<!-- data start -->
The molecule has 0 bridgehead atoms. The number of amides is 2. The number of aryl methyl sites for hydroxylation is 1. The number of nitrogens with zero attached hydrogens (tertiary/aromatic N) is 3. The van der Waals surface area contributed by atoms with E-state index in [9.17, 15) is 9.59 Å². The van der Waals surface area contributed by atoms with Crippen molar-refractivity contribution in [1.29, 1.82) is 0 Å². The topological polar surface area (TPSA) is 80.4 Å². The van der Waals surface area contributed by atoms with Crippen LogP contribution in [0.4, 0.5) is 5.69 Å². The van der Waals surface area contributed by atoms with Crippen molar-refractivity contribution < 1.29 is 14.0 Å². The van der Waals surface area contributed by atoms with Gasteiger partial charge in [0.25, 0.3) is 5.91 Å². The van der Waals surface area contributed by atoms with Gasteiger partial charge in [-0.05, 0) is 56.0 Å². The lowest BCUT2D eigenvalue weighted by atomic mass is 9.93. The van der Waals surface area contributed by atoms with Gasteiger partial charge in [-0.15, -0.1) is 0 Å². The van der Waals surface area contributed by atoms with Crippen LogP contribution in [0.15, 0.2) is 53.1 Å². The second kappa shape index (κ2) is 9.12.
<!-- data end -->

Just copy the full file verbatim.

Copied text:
The molecule has 0 bridgehead atoms. The number of amides is 2. The number of aryl methyl sites for hydroxylation is 1. The number of nitrogens with zero attached hydrogens (tertiary/aromatic N) is 3. The van der Waals surface area contributed by atoms with E-state index in [9.17, 15) is 9.59 Å². The van der Waals surface area contributed by atoms with Crippen molar-refractivity contribution in [1.29, 1.82) is 0 Å². The topological polar surface area (TPSA) is 80.4 Å². The van der Waals surface area contributed by atoms with Crippen LogP contribution in [0.4, 0.5) is 5.69 Å². The van der Waals surface area contributed by atoms with Crippen molar-refractivity contribution < 1.29 is 14.0 Å². The van der Waals surface area contributed by atoms with Gasteiger partial charge in [0.25, 0.3) is 5.91 Å². The van der Waals surface area contributed by atoms with Gasteiger partial charge in [-0.05, 0) is 56.0 Å². The lowest BCUT2D eigenvalue weighted by atomic mass is 9.93. The van der Waals surface area contributed by atoms with Gasteiger partial charge in [-0.15, -0.1) is 0 Å². The van der Waals surface area contributed by atoms with Crippen LogP contribution in [0.15, 0.2) is 53.1 Å². The second kappa shape index (κ2) is 9.12.